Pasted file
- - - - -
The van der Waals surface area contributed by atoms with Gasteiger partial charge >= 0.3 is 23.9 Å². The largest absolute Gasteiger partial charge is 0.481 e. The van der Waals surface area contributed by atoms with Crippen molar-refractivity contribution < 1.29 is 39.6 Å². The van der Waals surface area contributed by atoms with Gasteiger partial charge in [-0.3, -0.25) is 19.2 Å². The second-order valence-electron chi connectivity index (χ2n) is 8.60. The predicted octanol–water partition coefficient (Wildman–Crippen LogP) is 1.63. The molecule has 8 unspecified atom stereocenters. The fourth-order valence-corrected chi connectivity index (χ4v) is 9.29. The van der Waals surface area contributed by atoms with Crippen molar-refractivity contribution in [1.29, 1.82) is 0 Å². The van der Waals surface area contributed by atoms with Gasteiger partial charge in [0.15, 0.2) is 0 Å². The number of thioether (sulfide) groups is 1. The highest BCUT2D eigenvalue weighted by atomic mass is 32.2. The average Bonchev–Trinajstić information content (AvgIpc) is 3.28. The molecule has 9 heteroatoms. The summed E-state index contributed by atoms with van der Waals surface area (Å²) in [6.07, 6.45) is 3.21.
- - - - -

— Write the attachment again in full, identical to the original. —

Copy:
The van der Waals surface area contributed by atoms with Gasteiger partial charge >= 0.3 is 23.9 Å². The largest absolute Gasteiger partial charge is 0.481 e. The van der Waals surface area contributed by atoms with Crippen molar-refractivity contribution < 1.29 is 39.6 Å². The van der Waals surface area contributed by atoms with Gasteiger partial charge in [-0.3, -0.25) is 19.2 Å². The second-order valence-electron chi connectivity index (χ2n) is 8.60. The predicted octanol–water partition coefficient (Wildman–Crippen LogP) is 1.63. The molecule has 8 unspecified atom stereocenters. The fourth-order valence-corrected chi connectivity index (χ4v) is 9.29. The van der Waals surface area contributed by atoms with Crippen molar-refractivity contribution in [1.29, 1.82) is 0 Å². The van der Waals surface area contributed by atoms with Gasteiger partial charge in [0.15, 0.2) is 0 Å². The number of thioether (sulfide) groups is 1. The highest BCUT2D eigenvalue weighted by atomic mass is 32.2. The average Bonchev–Trinajstić information content (AvgIpc) is 3.28. The molecule has 9 heteroatoms. The summed E-state index contributed by atoms with van der Waals surface area (Å²) in [6.07, 6.45) is 3.21.